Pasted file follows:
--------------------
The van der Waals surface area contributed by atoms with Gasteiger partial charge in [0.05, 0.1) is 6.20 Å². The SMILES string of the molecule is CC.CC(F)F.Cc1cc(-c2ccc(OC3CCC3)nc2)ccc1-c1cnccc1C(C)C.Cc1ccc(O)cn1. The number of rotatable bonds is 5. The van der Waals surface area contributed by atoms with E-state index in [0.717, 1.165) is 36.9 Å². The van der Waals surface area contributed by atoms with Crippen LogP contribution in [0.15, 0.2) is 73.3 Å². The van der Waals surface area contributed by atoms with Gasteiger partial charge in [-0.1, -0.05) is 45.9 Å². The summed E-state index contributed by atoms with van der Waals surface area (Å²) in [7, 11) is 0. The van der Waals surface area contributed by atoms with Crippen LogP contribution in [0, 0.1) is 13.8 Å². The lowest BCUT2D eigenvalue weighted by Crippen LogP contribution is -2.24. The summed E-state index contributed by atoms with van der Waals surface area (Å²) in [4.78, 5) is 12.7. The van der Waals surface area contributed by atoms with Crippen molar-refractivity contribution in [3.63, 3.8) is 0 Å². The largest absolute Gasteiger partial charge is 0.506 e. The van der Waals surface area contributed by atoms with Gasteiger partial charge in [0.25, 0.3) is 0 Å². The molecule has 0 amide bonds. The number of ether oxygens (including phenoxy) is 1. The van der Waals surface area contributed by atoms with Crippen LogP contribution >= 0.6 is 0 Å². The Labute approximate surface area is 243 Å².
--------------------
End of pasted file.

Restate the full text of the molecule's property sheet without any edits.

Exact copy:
The van der Waals surface area contributed by atoms with Gasteiger partial charge in [0.05, 0.1) is 6.20 Å². The SMILES string of the molecule is CC.CC(F)F.Cc1cc(-c2ccc(OC3CCC3)nc2)ccc1-c1cnccc1C(C)C.Cc1ccc(O)cn1. The number of rotatable bonds is 5. The van der Waals surface area contributed by atoms with E-state index in [0.717, 1.165) is 36.9 Å². The van der Waals surface area contributed by atoms with Crippen LogP contribution in [0.15, 0.2) is 73.3 Å². The van der Waals surface area contributed by atoms with Gasteiger partial charge in [-0.1, -0.05) is 45.9 Å². The summed E-state index contributed by atoms with van der Waals surface area (Å²) in [7, 11) is 0. The van der Waals surface area contributed by atoms with Crippen LogP contribution in [0, 0.1) is 13.8 Å². The lowest BCUT2D eigenvalue weighted by Crippen LogP contribution is -2.24. The summed E-state index contributed by atoms with van der Waals surface area (Å²) in [4.78, 5) is 12.7. The van der Waals surface area contributed by atoms with Crippen molar-refractivity contribution in [3.63, 3.8) is 0 Å². The largest absolute Gasteiger partial charge is 0.506 e. The van der Waals surface area contributed by atoms with Gasteiger partial charge in [0.25, 0.3) is 0 Å². The molecule has 0 amide bonds. The number of ether oxygens (including phenoxy) is 1. The van der Waals surface area contributed by atoms with Crippen LogP contribution >= 0.6 is 0 Å². The Labute approximate surface area is 243 Å².